Horticultural therapists plan, manage, and evaluate therapeutic gardening programs to help rehabilitate physically handicapped and mentally handicapped people, substance abusers, criminals, and the socially disadvantaged. In horticultural therapy, plants and horticultural activities are used to improve physical, psychological, social, and mental wellbeing. Activities are designed to enhance selfesteem, encourage a sense of responsibility, and develop motor skills and problem-solving abilities. These include propagating, caring for, and harvesting a variety of plants in indoor and outdoor garden settings. Patients release stress and anger through the physical exertion of planting, watering, and weeding, and they also experience the emotional gratification of nurturing living things. Horticultural therapists are highly educated in the fields of horticulture, psychology, and education, and work side by side with other health-care professionals, including psychiatrists, psychologists, social workers, and occupational therapists.

Landscape architects plan, design, and manage development projects that use land in a practical way while enhancing the beauty of our natural surroundings. Landscape architects create plans for a wide variety of projects, from botanical gardens to national parks, resorts, playgrounds, residential projects, corporate sites, and city squares. They also design walls, fences, steps, pavement patterns, and planting arrangements.

Landscape architects work on resource-management programs and such projects as wetlands restoration, and play an important role in the preservation of historical landmarks. These specialists are involved in all phases of a land-development project, from land planning to site design. They use their knowledge of climate, water supply, vegetation, and soil composition to ensure that a development project harmonizes with its surrounding environment, while avoiding erosion, flooding, and air and water pollution. They work with architects to fit buildings and other structures into land formations, making the best use of sunlight, breezes, and the beauty of nature.

Paley Park in New York City was designed by a landscape architect.

Medical botanists explore ways to use plants to treat and cure human disease. Since ancient times, people have used plants to relieve pain and reduce or eliminate disease symptoms, and today’s medical botanists continue to investigate the many ways in which plants benefit human health. For example, the bark of the cinchona tree provides the drug quinine, which is used in treating malaria. And digitalis, used to treat certain heart diseases, comes from the dried leaves of the purple foxglove, a common garden flower. Medical botanists conduct their research in the field as well as in the laboratory. Because there may be plants in the tropical rain forest with great potential to treat human disease, medical botanists often set up small research stations deep in the jungle.

There, they study plant specimens and gather information from local people about using plant species in the immediate surroundings as folk remedies. Medical botanists work for research institutes, academic institutions, agricultural businesses, and pharmaceutical companies.

A medical botanist, works with a native expert to locate plants for use in medications in the Amazon Basin in Ecuador.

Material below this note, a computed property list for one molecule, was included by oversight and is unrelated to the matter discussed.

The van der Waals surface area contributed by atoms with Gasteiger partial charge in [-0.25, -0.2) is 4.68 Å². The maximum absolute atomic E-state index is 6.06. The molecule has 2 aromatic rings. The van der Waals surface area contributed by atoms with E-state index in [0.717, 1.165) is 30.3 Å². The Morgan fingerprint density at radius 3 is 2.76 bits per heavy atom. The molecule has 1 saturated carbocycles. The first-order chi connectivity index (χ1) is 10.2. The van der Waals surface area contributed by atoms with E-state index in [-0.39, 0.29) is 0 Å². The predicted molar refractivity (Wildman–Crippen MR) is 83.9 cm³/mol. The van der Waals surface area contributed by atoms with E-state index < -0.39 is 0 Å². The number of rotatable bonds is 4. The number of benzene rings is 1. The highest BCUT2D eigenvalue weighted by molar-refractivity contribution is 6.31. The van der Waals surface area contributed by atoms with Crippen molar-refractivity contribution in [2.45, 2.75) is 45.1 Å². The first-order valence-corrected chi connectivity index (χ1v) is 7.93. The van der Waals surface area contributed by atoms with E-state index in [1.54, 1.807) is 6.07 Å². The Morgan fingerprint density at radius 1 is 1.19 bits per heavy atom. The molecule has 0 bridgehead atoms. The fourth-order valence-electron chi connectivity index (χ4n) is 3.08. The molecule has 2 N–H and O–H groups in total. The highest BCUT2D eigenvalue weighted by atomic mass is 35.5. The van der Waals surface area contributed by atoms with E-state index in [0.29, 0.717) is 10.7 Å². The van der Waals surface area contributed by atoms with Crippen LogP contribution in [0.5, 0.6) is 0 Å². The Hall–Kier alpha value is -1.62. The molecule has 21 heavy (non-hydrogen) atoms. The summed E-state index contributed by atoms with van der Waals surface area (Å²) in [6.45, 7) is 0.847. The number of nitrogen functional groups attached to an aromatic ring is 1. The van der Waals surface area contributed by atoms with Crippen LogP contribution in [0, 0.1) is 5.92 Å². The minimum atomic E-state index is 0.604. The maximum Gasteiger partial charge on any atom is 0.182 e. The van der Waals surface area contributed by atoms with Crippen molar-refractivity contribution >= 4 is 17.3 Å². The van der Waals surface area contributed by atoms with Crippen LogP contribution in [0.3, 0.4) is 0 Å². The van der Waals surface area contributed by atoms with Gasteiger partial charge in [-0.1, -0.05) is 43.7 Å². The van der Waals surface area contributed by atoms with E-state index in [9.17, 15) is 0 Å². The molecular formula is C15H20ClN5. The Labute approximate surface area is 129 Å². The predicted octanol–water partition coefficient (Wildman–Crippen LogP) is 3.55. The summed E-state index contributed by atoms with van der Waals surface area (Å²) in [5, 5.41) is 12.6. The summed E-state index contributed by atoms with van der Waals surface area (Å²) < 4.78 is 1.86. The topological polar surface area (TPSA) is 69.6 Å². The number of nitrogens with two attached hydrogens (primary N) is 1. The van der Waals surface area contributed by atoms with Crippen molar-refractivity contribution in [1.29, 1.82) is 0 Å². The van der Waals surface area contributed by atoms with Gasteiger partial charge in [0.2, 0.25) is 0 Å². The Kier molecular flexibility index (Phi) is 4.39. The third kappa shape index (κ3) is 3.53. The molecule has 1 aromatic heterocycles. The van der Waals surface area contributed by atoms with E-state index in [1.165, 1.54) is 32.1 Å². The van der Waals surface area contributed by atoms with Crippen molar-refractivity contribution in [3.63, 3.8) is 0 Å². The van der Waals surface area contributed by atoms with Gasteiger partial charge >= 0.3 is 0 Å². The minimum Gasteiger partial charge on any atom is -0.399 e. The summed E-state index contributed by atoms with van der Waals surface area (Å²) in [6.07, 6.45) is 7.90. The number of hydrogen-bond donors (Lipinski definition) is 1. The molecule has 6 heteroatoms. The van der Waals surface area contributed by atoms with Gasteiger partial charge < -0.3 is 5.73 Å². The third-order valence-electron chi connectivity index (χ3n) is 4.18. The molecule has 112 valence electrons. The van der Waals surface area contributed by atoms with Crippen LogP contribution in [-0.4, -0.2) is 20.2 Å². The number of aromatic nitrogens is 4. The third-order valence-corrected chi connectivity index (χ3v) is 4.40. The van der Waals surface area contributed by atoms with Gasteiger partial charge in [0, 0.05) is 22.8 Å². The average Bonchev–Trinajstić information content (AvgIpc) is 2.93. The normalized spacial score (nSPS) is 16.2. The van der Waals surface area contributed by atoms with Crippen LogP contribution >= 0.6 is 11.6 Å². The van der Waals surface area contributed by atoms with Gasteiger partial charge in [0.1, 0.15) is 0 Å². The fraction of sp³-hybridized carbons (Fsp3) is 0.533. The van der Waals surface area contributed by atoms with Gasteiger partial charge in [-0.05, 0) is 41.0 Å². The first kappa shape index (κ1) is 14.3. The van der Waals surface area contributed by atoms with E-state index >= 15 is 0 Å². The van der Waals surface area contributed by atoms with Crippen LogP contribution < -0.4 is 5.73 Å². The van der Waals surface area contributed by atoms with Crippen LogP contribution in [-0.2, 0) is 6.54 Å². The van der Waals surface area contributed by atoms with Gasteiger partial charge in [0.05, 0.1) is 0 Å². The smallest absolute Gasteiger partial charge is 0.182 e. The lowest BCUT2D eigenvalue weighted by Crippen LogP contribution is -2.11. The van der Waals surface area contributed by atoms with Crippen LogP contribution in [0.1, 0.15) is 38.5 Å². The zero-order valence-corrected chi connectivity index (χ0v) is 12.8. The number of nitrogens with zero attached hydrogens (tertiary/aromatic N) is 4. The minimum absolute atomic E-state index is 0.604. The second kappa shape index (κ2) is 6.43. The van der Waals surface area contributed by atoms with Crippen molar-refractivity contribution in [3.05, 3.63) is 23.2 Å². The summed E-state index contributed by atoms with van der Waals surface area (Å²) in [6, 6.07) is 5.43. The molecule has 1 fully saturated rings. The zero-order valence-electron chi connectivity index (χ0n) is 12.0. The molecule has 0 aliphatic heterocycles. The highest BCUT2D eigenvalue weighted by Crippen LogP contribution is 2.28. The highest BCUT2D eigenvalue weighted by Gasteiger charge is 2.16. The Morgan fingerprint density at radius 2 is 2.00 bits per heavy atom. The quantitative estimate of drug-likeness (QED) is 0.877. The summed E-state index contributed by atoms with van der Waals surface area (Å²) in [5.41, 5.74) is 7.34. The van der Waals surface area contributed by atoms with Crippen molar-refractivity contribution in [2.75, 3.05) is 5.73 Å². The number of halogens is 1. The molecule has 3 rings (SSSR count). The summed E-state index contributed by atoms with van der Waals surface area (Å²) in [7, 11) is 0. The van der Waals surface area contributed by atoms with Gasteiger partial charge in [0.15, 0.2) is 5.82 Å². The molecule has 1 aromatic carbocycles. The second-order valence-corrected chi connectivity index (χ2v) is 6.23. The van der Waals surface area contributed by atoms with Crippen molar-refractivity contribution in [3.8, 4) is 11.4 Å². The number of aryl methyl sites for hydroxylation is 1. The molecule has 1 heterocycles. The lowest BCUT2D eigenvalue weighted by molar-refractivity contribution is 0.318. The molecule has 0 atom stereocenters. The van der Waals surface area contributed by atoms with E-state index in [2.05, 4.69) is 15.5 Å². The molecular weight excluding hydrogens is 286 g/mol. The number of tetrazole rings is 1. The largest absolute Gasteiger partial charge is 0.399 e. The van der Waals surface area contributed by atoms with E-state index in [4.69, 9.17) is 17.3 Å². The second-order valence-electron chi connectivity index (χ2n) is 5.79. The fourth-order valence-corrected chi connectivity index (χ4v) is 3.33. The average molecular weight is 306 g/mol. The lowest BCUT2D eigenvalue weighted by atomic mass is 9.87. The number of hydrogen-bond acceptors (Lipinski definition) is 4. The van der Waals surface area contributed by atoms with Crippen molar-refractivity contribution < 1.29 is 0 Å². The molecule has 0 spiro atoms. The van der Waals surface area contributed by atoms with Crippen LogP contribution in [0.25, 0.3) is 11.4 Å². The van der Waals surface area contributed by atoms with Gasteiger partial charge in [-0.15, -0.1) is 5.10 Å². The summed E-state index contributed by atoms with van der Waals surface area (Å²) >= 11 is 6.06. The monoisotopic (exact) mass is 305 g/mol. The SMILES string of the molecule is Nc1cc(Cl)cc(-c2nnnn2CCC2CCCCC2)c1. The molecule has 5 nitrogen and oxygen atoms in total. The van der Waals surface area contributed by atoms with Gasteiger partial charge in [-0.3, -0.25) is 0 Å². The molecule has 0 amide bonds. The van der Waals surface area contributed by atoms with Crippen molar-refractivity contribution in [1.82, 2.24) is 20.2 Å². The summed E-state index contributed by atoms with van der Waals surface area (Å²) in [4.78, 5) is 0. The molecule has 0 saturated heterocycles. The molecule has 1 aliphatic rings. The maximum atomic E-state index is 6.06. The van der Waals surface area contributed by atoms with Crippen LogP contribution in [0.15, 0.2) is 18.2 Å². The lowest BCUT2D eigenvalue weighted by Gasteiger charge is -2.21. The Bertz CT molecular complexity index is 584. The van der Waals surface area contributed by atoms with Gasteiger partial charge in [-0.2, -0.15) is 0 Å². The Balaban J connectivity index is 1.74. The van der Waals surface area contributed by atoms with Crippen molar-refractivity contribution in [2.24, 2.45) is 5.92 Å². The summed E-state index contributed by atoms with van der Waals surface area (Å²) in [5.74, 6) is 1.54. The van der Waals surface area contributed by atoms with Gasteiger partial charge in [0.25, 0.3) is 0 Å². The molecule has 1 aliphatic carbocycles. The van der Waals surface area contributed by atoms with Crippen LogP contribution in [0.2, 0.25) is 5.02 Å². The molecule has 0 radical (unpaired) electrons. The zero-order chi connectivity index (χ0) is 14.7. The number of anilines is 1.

Plant ecologists are botanists who study the relationship between plants and their environment by investigating their life history, light and soil requirements, and resistance to disease and insects. These scientists collect and analyze information about how plants interact with one another and with animals. Plant ecologists also study the adaptability of plant species to new and altered environmental conditions, such as changes in soil type, climate, and altitude. They work with government agencies and industry to discover the effect of natural events and human activities on plant life and the environment. For example, if a hardwood forest is damaged by a hurricane, a plant ecologist would determine how long it will take the forest to recover. A plant ecologist may also work along riverbanks, studying the effects of water pollution on wetland plants. Although plant ecologists conduct much of their research outdoors, they also spend time in laboratories, libraries, and at their computer terminals learning more about the natural world.

Plant pathologists identify plant diseases and experiment with various treatments and cures—a vitally important study, since all life on our planet depends on plants. For example, outbreaks of plant disease can cause major damage to crops or destroy an important species. Plant pathologists are highly trained scientists with an extensive knowledge of biochemistry, ecology, botany, epidemiology, genetics, microbiology, and physiology. They use their knowledge to identify the organisms and environmental conditions that cause disease in plants. They also study how diseases affect the growth, yield, or quality of a plant product. Plant pathologists conduct their investigations in the field and in the laboratory, always searching for new ways to use chemical, biological, and cultural techniques to control plant disease. They work for universities, chemical and pesticide companies, and government agencies.

Soil conservationists plan and manage programs for responsible land use, soil erosion control, and water conservation.

These scientists use their knowledge of soil fertility, microbiology, physics, and chemistry to develop effective soil-management practices, such as crop rotation, reforestation, contour plowing, and terracing.

Their programs allow for the most productive use of the land without damaging or destroying the health and fertility of the soil. In field investigations, especially land mapping, soil conservationists use a special instrument called a stereoscope to create a three-dimensional picture of the landscape.

In this way, they gather important information about distinctive features of the land, such as moisture level, vegetation, and topography. Soil conservationists work closely with government agencies, farmers, foresters, miners, and rural and urban planners.

Soil conservationists help plan strip cropping to reduce soil erosion on sloping land.